Racial and Religious Quotas at Stanford—Then and Now
Last fall, Stanford University released a lengthy report—based on a number of damning internal memos—detailing how in the 1950s its admissions office systematically excluded Jews, while declaring vociferously that it employed “no quotas for Catholics or Jews,” or any other “racial, religious, or geographic” group. The current president, Marc Tessier-Lavigne, publicly apologized for his institution’s previous actions. But John Rosenberg wonders if the prestigious West Coast college has really learned the lessons of its prior mistakes:
Someone should ask Marc Tessier-Lavigne why he believes the policy of restricting the number of Jews was wrong. Does he really believe in the principle that administrators in the 1950s violated, that all applicants should be treated “paying no attention” to race, ethnicity, or religion? That, of course, would seem to be impossible, since Stanford has long practiced affirmative action, i.e., raising and lowering the standard of admissions by race and ethnicity in order to promote diversity, not unlike the “balance” President Wallace Sterling and [Dean of Admissions] Rixford Snyder sought in the 1950s.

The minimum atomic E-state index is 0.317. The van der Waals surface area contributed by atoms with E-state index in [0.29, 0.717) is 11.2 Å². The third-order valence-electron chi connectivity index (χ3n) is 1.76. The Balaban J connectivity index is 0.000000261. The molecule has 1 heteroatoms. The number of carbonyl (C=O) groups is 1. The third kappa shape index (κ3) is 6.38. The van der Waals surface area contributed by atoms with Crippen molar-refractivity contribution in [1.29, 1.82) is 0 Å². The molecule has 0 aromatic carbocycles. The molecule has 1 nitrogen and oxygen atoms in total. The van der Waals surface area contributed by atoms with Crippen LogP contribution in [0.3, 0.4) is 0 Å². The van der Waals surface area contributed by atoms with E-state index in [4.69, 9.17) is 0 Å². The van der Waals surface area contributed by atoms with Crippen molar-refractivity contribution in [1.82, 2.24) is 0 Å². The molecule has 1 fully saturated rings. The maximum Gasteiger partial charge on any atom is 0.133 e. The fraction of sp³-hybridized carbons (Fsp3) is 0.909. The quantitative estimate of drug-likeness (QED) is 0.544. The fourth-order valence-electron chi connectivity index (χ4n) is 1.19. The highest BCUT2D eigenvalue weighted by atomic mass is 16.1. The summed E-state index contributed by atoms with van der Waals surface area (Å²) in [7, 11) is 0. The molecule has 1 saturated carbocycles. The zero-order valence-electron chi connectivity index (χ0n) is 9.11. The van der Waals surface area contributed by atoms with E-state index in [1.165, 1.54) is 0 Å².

The recent Stanford report is impressive, but it is not without blind spots. The most glaring is its failure to acknowledge that its policy of restricting Jews is more than similar to the racially and ethnically discriminatory policies of Stanford and similar institutions today; it is virtually identical. The old descriptions and defenses—creating “balance,” judging each candidate individually, denying quotas—are still very much in use. In fact, Rixford Snyder . . . and Sterling should be recognized as creating Stanford’s first affirmative-action program—preferential treatment for non-Jewish applicants.
Report: National Union of Students has failed to protect Jews for 17 years
An independent report by a barrister looking into widespread allegations of antisemitism within the National Union of Students has concluded the body failed in its legal duty to protect Jewish students from harassment relating to their race and religion over a 17-year period.

The damning 108-page report, by KC Rebecca Tuck, concludes that the NUS has encouraged a “hostile environment” towards Jewish students and has committed key breaches of the Equality Act 2010.

Tuck finds that in seven of eight cases of alleged anti-Jewish racism by NUS officers that she reviewed, “classic antisemitic tropes… and references to Hitler and Nazism were made when commenting on Israel”.

It reveals that on one occasion the NUS ignored a Jewish student complaint alleging that a student leader had called for a ‘final solution’ on Jewish representation on the body’s Anti Racism Anti Fascism committee at a meeting.

Tuck’s report – which followed her earlier one, which looked into the conduct of now dismissed former NUS president Shaima Dallali – concluded that the culture in the NUS over the past 17 years has “been perceived by many Jewish students, for good reason, as hostile”. Conspiracy theorist Lowkey. Dallali tried to ensure that he would perform.